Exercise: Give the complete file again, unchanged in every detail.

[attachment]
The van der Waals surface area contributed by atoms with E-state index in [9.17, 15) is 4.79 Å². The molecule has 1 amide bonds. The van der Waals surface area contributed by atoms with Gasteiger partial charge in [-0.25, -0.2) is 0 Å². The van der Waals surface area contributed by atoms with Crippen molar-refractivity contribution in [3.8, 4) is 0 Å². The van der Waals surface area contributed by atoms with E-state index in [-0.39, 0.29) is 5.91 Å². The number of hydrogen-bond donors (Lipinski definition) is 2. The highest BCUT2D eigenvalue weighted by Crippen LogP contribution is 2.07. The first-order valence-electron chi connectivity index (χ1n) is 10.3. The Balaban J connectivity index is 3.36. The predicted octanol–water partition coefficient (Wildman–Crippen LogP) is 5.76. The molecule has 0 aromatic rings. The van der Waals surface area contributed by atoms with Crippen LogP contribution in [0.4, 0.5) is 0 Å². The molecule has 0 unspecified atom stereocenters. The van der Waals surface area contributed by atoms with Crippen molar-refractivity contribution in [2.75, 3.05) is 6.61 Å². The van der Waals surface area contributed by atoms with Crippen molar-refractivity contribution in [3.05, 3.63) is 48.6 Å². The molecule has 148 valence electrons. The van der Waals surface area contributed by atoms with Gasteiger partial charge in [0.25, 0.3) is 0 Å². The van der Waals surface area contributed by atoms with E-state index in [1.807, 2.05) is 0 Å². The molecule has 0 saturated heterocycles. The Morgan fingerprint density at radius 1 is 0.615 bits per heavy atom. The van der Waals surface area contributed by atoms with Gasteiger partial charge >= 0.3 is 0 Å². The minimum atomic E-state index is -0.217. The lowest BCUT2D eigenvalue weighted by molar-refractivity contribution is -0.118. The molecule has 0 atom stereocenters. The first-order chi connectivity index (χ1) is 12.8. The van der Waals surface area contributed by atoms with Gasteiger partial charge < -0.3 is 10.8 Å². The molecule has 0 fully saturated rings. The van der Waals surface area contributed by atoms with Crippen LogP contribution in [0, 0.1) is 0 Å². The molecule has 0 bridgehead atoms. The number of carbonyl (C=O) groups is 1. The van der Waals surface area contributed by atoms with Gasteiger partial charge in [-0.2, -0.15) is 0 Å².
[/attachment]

The van der Waals surface area contributed by atoms with E-state index in [9.17, 15) is 4.79 Å². The molecule has 1 amide bonds. The van der Waals surface area contributed by atoms with Gasteiger partial charge in [-0.25, -0.2) is 0 Å². The van der Waals surface area contributed by atoms with Crippen molar-refractivity contribution in [3.8, 4) is 0 Å². The van der Waals surface area contributed by atoms with E-state index in [-0.39, 0.29) is 5.91 Å². The number of hydrogen-bond donors (Lipinski definition) is 2. The highest BCUT2D eigenvalue weighted by Crippen LogP contribution is 2.07. The first-order valence-electron chi connectivity index (χ1n) is 10.3. The Balaban J connectivity index is 3.36. The predicted octanol–water partition coefficient (Wildman–Crippen LogP) is 5.76. The molecule has 0 aromatic rings. The van der Waals surface area contributed by atoms with Crippen LogP contribution in [0.4, 0.5) is 0 Å². The molecule has 0 unspecified atom stereocenters. The van der Waals surface area contributed by atoms with Crippen molar-refractivity contribution in [2.75, 3.05) is 6.61 Å². The van der Waals surface area contributed by atoms with Crippen molar-refractivity contribution in [3.05, 3.63) is 48.6 Å². The molecule has 148 valence electrons. The van der Waals surface area contributed by atoms with Gasteiger partial charge in [0.25, 0.3) is 0 Å². The van der Waals surface area contributed by atoms with E-state index in [1.807, 2.05) is 0 Å². The molecule has 0 saturated heterocycles. The Morgan fingerprint density at radius 1 is 0.615 bits per heavy atom. The van der Waals surface area contributed by atoms with Gasteiger partial charge >= 0.3 is 0 Å². The minimum atomic E-state index is -0.217. The lowest BCUT2D eigenvalue weighted by molar-refractivity contribution is -0.118. The molecule has 0 atom stereocenters. The first-order chi connectivity index (χ1) is 12.8. The van der Waals surface area contributed by atoms with Gasteiger partial charge < -0.3 is 10.8 Å². The molecule has 0 fully saturated rings. The van der Waals surface area contributed by atoms with Crippen LogP contribution in [0, 0.1) is 0 Å². The molecule has 0 bridgehead atoms. The number of carbonyl (C=O) groups is 1. The van der Waals surface area contributed by atoms with Gasteiger partial charge in [-0.2, -0.15) is 0 Å².